I have yet to see the kind of dust storm in the picture and the picture is from the webpage of an earlier inhabitant of Al Asad. I have something to look forward to.
Even absent spectacular “Mummy-class” sandstorms, if I had to use one word to describe Al Asad it would be dust. But I would need more than this one word to describe the dust itself. Naturally, we have the blowing dust. I expected the blowing-in-the-wind dust. It is the other kinds that I find more interesting.
I had not anticipated fog-dust. I thought that dust would have an identifiable source and would either move in the wind or settle to the ground. Evidently not. Night before last I thought a fog had rolled in, but it was dust. It made the waning moon a very attractive shade of red. The dust just hung there. It was still there in the morning when it looked more like a haze. This morning it was windy and it looked clear, but after I ran around a little, I found that my ears, nose and throat were full of sand. The finer dust particles are almost invisible.
I have seen moon-dust before, but never so much. Moon dust is the kind of dust that cannot decide whether it should float in the air or lay on the ground so it does both. I recently was disappointed to find that what looked like a nice smooth running trail was actually moon-dust obscuring some pretty painful rocks. Moon dust disperses when you put your foot down; it is almost viscous or liquid. Some crawls up your legs and gets in your shorts; some slithers down and gets in your socks. It is best avoided. I do not think the moon-dust is really indigenous to Anbar or natural in general. The constant rolling of our heavy vehicles and machinery probably creates the moon dust. You often find moon dust around construction sites and I think that is the process here.
Of course there is the dust that our machines kick up more immediately. Helicopters are excellent dust creators. This is the most painful type of dust, containing little stones thrown at high velocity, but you can hunker down and ride it out.
Dust gets on everything. It is a great equalizer, making dark and light a homogeneous grayish-brown. I had my sunglasses secured in a zippered pocket, but when I took them out they were covered in dust. Most of the local dust is khaki colored. I understand the Brits in India’s Northwest Frontier province, a place with similar soils, “invented” that uniform color after everything they owned spontaneously turned khaki anyway. The funny thing is that the dust inside building seems whitish. Maybe if enough of it piled up it would look khaki. I will probably find out, since. I have to admit that daily dusting is not on my agenda. Computers are the worst because of all the nooks and crannies in the keyboards and their dust attracting fans and electromagnetic fields. I keep my computer fairly clean with daily effort. I bought a bunch of Ziploc bags to put some of my other stuff. That helps some.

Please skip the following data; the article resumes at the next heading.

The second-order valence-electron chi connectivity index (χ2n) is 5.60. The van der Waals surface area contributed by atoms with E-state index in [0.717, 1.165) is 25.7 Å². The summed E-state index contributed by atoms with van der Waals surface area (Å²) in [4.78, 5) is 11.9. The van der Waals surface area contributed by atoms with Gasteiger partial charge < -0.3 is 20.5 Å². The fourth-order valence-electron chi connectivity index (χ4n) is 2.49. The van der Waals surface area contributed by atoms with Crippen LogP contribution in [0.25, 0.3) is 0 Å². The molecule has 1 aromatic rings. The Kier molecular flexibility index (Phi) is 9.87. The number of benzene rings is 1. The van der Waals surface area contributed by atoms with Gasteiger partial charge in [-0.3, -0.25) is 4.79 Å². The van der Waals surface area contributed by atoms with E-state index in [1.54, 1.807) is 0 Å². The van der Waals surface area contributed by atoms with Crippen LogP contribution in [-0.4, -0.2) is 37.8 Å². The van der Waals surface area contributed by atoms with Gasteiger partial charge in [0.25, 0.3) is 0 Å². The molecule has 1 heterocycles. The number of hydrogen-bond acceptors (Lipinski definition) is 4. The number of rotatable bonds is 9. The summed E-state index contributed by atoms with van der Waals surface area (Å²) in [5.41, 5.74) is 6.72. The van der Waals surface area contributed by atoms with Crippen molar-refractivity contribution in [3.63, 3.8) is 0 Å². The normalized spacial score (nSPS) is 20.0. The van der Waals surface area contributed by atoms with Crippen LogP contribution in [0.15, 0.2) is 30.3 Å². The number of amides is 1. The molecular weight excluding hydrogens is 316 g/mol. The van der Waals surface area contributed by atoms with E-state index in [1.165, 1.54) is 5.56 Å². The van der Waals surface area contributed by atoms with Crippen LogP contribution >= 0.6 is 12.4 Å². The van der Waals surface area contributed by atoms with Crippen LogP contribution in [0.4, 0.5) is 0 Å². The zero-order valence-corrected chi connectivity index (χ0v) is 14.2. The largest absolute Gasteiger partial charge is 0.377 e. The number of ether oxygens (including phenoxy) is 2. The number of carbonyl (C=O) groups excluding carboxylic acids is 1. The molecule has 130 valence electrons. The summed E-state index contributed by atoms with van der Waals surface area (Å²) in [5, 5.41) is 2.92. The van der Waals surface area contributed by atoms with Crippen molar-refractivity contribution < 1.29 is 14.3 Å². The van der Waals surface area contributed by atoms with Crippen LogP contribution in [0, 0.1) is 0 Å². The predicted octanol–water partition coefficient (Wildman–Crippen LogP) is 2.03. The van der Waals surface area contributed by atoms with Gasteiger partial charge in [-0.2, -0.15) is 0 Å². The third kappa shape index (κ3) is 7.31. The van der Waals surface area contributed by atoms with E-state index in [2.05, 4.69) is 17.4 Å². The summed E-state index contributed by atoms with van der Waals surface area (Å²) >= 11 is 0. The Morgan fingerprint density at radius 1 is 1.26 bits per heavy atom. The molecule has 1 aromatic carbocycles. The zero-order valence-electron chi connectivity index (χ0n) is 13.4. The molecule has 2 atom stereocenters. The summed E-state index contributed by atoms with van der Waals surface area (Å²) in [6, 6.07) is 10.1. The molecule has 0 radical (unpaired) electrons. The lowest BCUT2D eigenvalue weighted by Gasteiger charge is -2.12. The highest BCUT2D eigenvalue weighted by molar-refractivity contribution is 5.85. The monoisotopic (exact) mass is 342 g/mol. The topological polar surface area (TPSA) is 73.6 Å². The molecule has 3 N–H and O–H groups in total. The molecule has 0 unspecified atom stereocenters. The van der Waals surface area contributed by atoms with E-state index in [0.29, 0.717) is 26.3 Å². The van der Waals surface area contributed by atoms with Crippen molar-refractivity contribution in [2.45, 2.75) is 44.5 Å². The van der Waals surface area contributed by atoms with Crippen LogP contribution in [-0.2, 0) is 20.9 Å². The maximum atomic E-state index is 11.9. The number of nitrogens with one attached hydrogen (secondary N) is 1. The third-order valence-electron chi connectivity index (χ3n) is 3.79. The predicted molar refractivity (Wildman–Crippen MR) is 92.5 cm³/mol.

I don’t suppose it is healthy to breathe all this dust. My throat and nose feel dry a lot, but otherwise I do not feel any worse for the wear. If I gain weight, I can blame the dust accretion on my insides. But the concept of dust inspires no great fear. I lived through worse. As a young man I worked at Medusa Cement Company loading bags all day, twelve hour shifts. That is where I became intimate with dust. We had the cement equivalent of moon-dust and a lot more dust churning around in whatever lethargic breeze managed to get into the warehouse. The cement dust would stick to sweaty flesh and it was persistent because it was waterproof once it adhered and hard to wash off. What worked (and I don’t know why) was Irish Spring soap. I used to particularly hate the dust in my beautiful blondish hair because it would sort of set up when I got it wet. The Lord, in his wisdom, has taken the burden of hair off my head. Besides the Al Asad dust, for all its offensiveness, seems to be water soluble.